Beth Golay

Director of Marketing and Digital Content

Beth Golay serves as KMUW's Director of Marketing and Digital Content.

She is the founder and editor of Books & Whatnot, providing marketing support to bookstores around the world through her newsletter and website. Prior to launching Books & Whatnot, Beth was the marketing manager at Watermark Books & Cafe for 13 years. In fact, she represented Watermark as the KMUW book review commentator for 2 years while she was at the bookstore.

Beth's favorite genre is literary fiction, but she also loves creative non-fiction and reading the classics she should have attempted a long time ago. Her greatest reading accomplishment is a toss-up: Reading four books in one weekend (documented in January 2004) or completing the 1438 pages of Dumas’ The Count of Monte Cristo.

In addition to "reader" you can add "artist" and "runner" to her interest list. Beth is currently trying to run a marathon in every state. She has a long way to go.

Ways to Connect

On this episode on Marginalia, I speak with Kristopher Jansma about his new novel, Why We Came to the City. The story focuses on five friends--an editor, an astronomer, a poet, an investment banker, and an artist--who have remained friends since their college graduation five years prior, and help each other navigate through life and dreams in New York City. When a seemingly innocuous lump below an eye turns into an delayed cancer diagnosis, the five must reexamine and redefine their hopes and dreams to accommodate tragedy and loss.

Marginalia: Idra Novey

May 13, 2016

Idra Novey is a poet. She also translates works from Spanish and Portuguese, and now, with a new novel, she’s writing fiction.

Ways to Disappear is a novel about a celebrated Brazilian writer who climbs up an almond tree holding a suitcase and a cigar to escape a growing gambling debt. This climb occurs in the opening pages of the book, and what follows is the search for the author conducted by her translator and her grown children.

I recently spoke with Novey about the book, her various genres, poetry…and climbing trees. Here’s our conversation.

    

Marginalia: Diane Rehm

May 11, 2016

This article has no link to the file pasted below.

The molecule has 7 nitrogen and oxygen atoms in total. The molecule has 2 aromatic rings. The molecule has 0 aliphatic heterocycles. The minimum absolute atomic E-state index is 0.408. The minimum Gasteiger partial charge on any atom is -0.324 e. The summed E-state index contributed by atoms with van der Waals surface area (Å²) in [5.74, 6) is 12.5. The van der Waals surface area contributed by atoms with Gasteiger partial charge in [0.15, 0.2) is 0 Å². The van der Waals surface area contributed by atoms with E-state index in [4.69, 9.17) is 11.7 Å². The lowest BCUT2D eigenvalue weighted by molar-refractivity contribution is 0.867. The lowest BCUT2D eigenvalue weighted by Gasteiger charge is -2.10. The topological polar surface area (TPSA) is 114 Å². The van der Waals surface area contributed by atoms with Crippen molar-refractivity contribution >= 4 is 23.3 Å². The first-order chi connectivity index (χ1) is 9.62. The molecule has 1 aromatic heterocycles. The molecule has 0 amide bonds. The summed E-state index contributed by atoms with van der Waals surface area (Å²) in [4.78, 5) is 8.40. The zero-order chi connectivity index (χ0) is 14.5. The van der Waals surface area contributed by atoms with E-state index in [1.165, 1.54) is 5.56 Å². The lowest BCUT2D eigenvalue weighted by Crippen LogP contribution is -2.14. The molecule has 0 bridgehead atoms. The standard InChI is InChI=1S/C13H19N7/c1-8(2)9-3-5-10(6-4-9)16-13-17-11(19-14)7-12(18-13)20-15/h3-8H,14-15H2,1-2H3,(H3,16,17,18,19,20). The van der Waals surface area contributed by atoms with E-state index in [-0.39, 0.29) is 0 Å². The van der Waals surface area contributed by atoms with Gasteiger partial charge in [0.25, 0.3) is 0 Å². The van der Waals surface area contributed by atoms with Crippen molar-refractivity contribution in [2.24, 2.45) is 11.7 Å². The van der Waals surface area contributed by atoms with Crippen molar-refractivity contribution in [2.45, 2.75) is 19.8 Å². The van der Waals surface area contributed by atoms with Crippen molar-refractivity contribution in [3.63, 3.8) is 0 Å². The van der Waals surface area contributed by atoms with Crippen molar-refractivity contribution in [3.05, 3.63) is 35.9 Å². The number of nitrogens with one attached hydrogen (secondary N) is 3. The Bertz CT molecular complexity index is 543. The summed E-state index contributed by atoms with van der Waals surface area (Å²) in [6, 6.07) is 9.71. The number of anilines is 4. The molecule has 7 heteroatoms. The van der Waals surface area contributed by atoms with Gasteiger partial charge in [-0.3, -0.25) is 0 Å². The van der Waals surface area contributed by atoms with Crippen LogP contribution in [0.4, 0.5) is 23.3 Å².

This episode of Marginalia is a bit of a departure from our other episodes. Normally I feature a 2-way conversation between myself and an author. But because our listeners at KMUW hear this specific author 2 hours a day every Monday through Friday, this 2-way was turned into a news feature which was broadcast on air. Who was this special author? Public radio talk show host, Diane Rehm.

 

Public radio talk show host Diane Rehm started writing her book, On My Own, one night as she began her life on her own. Her husband of 54 years, John Rehm, was on his 10th day of refusing food, water, and medication. He had been suffering with Parkinson's disease for years. KMUW's Beth Golay spoke to Diane Rehm from her studio at WAMU in Washington.

Marginalia: Carrie Brown

Mar 10, 2016
© Aaron Mahler

Sir William Herschel was an astronomer who is best known for discovering Uranus and several moons while compiling a catalog of more than 2,500 celestial objects that is still in use today.

He was assisted for decades by his younger sister and fellow astronomer, Caroline Herschel. When he collected her from the family home in Germany to assist him in England, he liberated her from an awful existence , and she was forever grateful--and indebted--to him.

Randi Baird

Although she has written three books of nonfiction, Geraldine Brooks is best known as an author of historical fiction. But her brand of historical fiction has a way of enriching stories that are already familiar to readers, taking us along as she traces the spread of the bubonic plague to a small English village, or discovers the history of a 15th century Haggadah through the eyes of a book conservator, or as she follows the absent father in Louisa May Alcott’s Little Women to the battlefields of the Civil War. (She won a Pulitzer for that one.)

 

Welcome to Marginalia… a look beyond the pages of a book.

Our first episode features an interview with Hannah Rothschild… a Renaissance woman of sorts. She is a documentary filmmaker, a nonfiction author… and she’s the chairwoman for the National Gallery in London. I caught up with her recently to talk about her latest project, her first work of fiction .

Area Girl Scouts stopped by the KMUW studios a couple of weeks ago to participate in the Radio Day program. They interviewed each other, recording their Thanksgiving memories. We think they did a great job and should wear their Radio Day badges proudly. Here’s a sample from that day…

 

 

Beth Golay

Stephen King’s stop in Wichita Friday night was one of a six-city book tour to promote his newest work of fiction, Revival. Fans waited for hours outside of WSU's Hughes Metropolitan Complex, seemingly oblivious to the cold, going through tight security for a chance to see the author.

Although his clothing was non-descript--khakis, a button-up shirt, and smart brown shoes--there was no mistaking King as he made his way to the stage. His first words to the audience received rousing applause. “I’m wearing my WU Shock,” he said, pointing to the front of his shirt.

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2014 Primary Race Results -Unofficial (results will not be official until the state canvass)

Scroll down for a table showing results by county in our listening area.

U.S. Senate

Democratic Primary (100% precincts reporting)

  • Chad Taylor - 53% (34,390 votes)
  • Patrick Wiesner - 47% (30,557  votes)

Republican Primary (100% precincts reporting)

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